On 10 August 2017 at 01:49, Soni L. <fakedme...@gmail.com> wrote:
> On 2017-08-09 11:54 AM, Nick Coghlan wrote:
>> Right, I was separating the original request to make "{x for x in
>> integers if 1000 <= x < 1000000}" work into the concrete proposal to
>> make exactly *that* syntax work (which I don't think is feasible), and
>> the slightly more general notion of offering a more math-like syntax
>> that allows finite sets to be built from infinite iterators by
>> defining a termination condition in addition to a filter condition.
> Ok. A concrete proposal would give a read-only 'filter' argument to the
> iterator somehow, which represents some form of simplified AST of the
> condition.
> So e.g. {x for x in integers if (lambda v: 1000 <= v < 1000000)(x)} would
> never complete, but {x for x in integers if 1000 <= x < 1000000} would. (But
> perhaps lambda objects should include an AST attribute... Having it for
> normal functions would introduce too much overhead tho, and then it would no
> longer be a simplified AST, but rather a complete python AST, which we don't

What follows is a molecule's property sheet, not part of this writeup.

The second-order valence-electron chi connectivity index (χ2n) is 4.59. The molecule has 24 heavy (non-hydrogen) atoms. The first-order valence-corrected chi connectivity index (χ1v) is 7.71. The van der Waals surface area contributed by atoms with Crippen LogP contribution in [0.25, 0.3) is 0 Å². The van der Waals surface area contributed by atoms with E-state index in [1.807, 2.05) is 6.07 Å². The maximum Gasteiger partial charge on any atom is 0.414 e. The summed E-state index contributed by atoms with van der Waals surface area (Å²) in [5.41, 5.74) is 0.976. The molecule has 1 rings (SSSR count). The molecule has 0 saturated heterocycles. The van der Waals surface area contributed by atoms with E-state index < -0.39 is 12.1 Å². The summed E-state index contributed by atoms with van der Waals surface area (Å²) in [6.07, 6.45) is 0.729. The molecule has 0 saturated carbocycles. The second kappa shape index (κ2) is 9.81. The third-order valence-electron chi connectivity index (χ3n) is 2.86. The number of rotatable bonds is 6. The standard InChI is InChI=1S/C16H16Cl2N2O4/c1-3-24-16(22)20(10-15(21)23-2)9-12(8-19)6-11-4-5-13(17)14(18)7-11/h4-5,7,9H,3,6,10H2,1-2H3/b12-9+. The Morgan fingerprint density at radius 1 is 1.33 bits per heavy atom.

> want.)

There have been a variety of different "thunking" proposals over the
years, but they've all foundered on the question of what the
*primitive* quoted form should look like, and how the thunks should
subsequently be executed.

For cases like this, where integration with Python's name resolution
mechanism isn't actually required, folks have ended up just using
strings, where the only downside is the fact that syntax highlighters
and other static analysers don't know that the contents are supposed
to be valid Python code. In a case like this, that might look like:

    {x for x in integers.build_set("1000 <= x < 1000000")}

As with regexes, the cost of dynamically parsing such strings can then
be amortised at runtime through the use of an appropriate caching


Nick Coghlan   |   ncogh...@gmail.com   |   Brisbane, Australia
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